Esper Genesis Review, Part 1

I’ve toyed around with science-fiction adaptations of D&D rules (in two separate posts) but today I’m taking a look at one in particular. Esper Genesis is a new product with big ambitions to bring the mechanics of D&D 5e to the heady realms of space opera. It’s got great production value and a good energy but what does it look like under the hood? Let’s take a look together.


Esper Genesis has eight unique races to pick from, plus a new take on humans which can be easily borrowed for other settings. These races have complicated relationships but they are all well-mixed in the default setting called the Silrayne Arc. There are no “outsiders” or “enemey races,” though they do have abilities and personalities that inform how people think about them.

Let’s start with the familiar: humans. There isn’t the familiar conceit that humans are the most populous race in the setting or even that they have some prominent position, though they are seen as impulsive and “unenlightened.” They are also survivors since Earth has been ruined by war and is only held together by machines generating artificial environments. Mechanically, there are four sub-types of humans including the Earthborn (from the PHB) and galactic humans (using the feat variant in the PHB). There are also the Utopian humans who are more refined and combative Scorched humans who live in the hell that once was Earth.

As for aliens there are some interesting neighbors for the humans, some familiar themes and others interesting twists. The dendus have a distinctly Star Wars vibe with their pastel skin and rope-like hair. They are big on self-modification and each dendus belongs to a genetic line which is represented by the subraces of high-kin (strong willed and focused) and path-kin (resourceful and quick). Similarly human-like are the eldori who look a lot like Chiss (Star Wars again) they are ancient and have been exploring the Crucibles for a milennium so they have lots of insights. They are a spiritual people which extends to their mechanics as well: eldori have bonus talents and their sub-species are lunar (monastic spiritualists) and solar (spiritual guardians).

Esper Genesis - Valna and Dendus
Image © Alligator Alley Entertainment

Less human are the matokai, large dinosaur-like warriors with four sub-types, and valna, the obligatory cat-people. These give you a chance to try something pretty different but they’re open enough that you can develop your people’s customs in the game. The kesh are also not very human, being not only green-skinned and stern but also constant wanderers (you can pick which sub-type you are for planetary or space abilities). If you want to be truly alien, though, you can’t go weirder than the belare who are energy beings that have to remain in their protective suits to protect those around them.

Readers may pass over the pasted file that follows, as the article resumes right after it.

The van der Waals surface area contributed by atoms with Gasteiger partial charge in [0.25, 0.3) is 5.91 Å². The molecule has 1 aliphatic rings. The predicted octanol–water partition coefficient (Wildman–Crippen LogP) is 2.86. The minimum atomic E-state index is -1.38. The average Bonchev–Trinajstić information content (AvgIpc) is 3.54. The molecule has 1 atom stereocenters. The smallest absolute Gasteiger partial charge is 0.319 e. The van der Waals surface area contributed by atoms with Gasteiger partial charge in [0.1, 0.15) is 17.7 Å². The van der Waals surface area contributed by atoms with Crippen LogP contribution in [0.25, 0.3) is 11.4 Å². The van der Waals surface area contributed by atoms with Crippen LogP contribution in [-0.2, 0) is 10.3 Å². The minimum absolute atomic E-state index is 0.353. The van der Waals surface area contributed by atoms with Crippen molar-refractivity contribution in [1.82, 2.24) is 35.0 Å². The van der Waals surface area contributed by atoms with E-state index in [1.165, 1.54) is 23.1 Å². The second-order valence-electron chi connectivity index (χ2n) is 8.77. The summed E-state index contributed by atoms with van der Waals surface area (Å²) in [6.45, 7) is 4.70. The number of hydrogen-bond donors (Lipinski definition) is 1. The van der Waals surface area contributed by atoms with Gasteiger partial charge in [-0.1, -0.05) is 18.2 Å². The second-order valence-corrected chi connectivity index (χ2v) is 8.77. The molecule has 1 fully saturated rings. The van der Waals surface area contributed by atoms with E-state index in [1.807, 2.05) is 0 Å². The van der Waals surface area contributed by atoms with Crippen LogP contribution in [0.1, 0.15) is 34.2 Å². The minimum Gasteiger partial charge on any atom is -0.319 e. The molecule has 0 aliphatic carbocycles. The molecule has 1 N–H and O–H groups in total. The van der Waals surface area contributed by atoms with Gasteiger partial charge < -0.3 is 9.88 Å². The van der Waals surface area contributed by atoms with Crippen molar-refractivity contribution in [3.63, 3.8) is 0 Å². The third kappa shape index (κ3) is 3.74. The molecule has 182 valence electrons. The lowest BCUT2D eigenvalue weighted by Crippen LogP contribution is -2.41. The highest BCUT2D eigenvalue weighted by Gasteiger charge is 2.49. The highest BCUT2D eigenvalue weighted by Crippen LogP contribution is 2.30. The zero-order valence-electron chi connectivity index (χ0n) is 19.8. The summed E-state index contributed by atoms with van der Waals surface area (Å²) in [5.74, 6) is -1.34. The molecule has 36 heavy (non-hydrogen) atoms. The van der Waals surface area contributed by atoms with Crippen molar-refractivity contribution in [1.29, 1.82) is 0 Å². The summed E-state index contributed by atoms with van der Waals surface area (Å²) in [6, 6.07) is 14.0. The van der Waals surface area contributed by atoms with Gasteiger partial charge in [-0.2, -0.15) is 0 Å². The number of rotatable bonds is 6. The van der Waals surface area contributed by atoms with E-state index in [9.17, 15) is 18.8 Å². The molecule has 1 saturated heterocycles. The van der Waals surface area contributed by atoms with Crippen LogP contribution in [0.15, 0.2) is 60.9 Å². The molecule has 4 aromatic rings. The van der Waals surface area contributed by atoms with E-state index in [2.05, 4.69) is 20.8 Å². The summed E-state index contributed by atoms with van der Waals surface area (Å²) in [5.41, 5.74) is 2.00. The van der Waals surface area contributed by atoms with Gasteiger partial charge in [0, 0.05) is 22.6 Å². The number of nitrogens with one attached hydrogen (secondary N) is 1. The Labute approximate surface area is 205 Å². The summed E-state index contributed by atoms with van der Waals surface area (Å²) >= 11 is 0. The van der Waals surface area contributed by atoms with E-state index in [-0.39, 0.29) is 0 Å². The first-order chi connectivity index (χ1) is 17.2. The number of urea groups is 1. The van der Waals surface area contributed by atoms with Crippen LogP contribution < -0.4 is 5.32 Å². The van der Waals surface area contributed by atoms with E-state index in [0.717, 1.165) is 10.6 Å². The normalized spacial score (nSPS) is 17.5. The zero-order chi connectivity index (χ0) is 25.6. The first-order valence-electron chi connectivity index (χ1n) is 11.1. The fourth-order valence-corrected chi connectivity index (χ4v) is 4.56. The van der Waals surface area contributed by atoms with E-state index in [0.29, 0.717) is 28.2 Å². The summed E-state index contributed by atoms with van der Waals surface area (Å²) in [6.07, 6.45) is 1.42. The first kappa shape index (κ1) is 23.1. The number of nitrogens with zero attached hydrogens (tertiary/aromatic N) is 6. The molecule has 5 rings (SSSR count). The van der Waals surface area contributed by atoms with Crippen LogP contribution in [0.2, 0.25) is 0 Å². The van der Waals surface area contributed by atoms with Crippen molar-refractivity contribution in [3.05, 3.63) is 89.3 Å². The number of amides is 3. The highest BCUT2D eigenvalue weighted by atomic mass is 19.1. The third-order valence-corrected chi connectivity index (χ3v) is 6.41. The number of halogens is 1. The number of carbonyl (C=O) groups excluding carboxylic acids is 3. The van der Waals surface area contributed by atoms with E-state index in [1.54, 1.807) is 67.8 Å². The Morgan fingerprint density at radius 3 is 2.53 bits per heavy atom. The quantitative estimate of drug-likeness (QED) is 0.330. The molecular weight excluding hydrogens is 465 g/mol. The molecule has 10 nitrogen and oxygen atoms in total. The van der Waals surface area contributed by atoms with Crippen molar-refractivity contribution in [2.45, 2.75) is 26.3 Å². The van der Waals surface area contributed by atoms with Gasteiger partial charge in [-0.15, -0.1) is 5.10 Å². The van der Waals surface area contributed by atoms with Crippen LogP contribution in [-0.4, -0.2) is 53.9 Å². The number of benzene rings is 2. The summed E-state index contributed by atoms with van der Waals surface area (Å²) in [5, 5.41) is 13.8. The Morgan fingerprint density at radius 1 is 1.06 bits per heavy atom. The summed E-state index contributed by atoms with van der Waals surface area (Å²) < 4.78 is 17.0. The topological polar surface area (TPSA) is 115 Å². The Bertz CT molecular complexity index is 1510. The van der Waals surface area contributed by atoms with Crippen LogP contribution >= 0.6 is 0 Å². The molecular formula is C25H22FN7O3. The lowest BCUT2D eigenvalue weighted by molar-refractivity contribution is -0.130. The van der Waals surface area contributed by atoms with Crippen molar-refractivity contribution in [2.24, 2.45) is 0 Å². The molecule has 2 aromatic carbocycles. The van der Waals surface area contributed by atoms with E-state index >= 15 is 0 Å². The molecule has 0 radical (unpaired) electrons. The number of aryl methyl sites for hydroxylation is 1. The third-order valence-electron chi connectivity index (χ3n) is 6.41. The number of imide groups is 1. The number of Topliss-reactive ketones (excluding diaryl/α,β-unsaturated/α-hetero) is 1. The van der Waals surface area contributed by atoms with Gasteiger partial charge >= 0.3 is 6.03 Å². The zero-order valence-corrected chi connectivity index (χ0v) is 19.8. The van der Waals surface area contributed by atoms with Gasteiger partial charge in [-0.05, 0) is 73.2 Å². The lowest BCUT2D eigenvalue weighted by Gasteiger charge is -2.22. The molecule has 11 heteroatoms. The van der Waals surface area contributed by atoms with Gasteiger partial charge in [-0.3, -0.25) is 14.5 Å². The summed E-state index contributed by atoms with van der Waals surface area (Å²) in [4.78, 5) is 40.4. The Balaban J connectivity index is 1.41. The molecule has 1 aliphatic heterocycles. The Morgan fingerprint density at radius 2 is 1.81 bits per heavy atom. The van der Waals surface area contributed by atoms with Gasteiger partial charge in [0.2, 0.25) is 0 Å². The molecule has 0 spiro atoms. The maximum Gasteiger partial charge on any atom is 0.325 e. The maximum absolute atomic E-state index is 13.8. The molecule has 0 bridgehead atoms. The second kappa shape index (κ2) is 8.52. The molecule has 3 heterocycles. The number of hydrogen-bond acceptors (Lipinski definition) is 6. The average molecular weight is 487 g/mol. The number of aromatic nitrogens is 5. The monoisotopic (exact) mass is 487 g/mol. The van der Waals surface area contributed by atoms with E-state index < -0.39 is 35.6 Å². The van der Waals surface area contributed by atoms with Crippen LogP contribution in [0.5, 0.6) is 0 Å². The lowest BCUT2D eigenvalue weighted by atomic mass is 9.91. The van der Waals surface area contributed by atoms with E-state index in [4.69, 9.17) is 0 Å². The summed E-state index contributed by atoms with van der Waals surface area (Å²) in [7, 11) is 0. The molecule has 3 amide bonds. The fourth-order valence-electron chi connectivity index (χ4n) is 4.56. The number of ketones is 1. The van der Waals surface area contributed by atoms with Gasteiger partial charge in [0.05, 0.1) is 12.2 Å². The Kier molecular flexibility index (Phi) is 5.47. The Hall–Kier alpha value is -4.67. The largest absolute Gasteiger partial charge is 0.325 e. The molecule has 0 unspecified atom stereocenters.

Lastly are the setting’s artificial beings, the ashenforged. Made by the dendus by blending dead bodies and new technology in a Crucible, they adapt quickly and are ready to start exploring the galaxy. This is the race for those of you wanting to place a robot just learning how one eats and shakes hands, as well as those of you who want a lot of gloom in your backstory.

A future supplement will provide guidelines for making even more races for your campaign, but the authors are clear that this is just the most common races out there. Make up your own or borrow from other 5e sources as you see fit!

Classes and Esper Powers

Classes in Esper Genesis get are able to use talents which take the mechanical place of spells in this game. Some are using the Crucible energies while others are just mechanical whizzes or weapons specialists. While some of these classes borrow mechanics from the standard D&D classes, they are distinct classes written especially for the Esper Genesis setting.

Adepts are psionicists with an empowering point system like sorcerers whereas Melders are more in the warlock/wizard bent with specific talents that shape their pseudo-spellcasting. Cybermancers are more than expert hackers but with the Crucibles they can hack reality itself. They have digital forms and complicated programs at their disposal, but their digital focus sets them apart from Engineers who are more of the tinkering and building type. The latter adapt weapons, boost equipment, and all have built-in rigging ability. I wonder if you could make an engineer who isn’t a rigger but I’m not complaining exactly.

esper genesis - characters
Image © Alligator Alley Entertainment

On the more martial side of things, Hunters are sci-fi rangers and Warriors are sci-fi fighters. The Sentinel is actually a really awesome class that fills the mechanical niche of the paladin but is actually a cybernetic killing machine. Their party buffs are technology manipulations and their powered strike is boosted by cyber-muscles. Last of all is the Specialist which is a sci-fi rogue with a healthy dose of Solid Snake built in.


The backgrounds available to characters in Esper Genesis are a lot like those seen in the Players Handbook. Backgrounds like the Patrician, Pilot, and Outlaw are sci-fi roles expected from a a conversion of D&D to a different setting. Other ones, though, like the Celebrity, Shipper, and Media Investigator are a different sort of occupation from those experienced by D&D adventurers.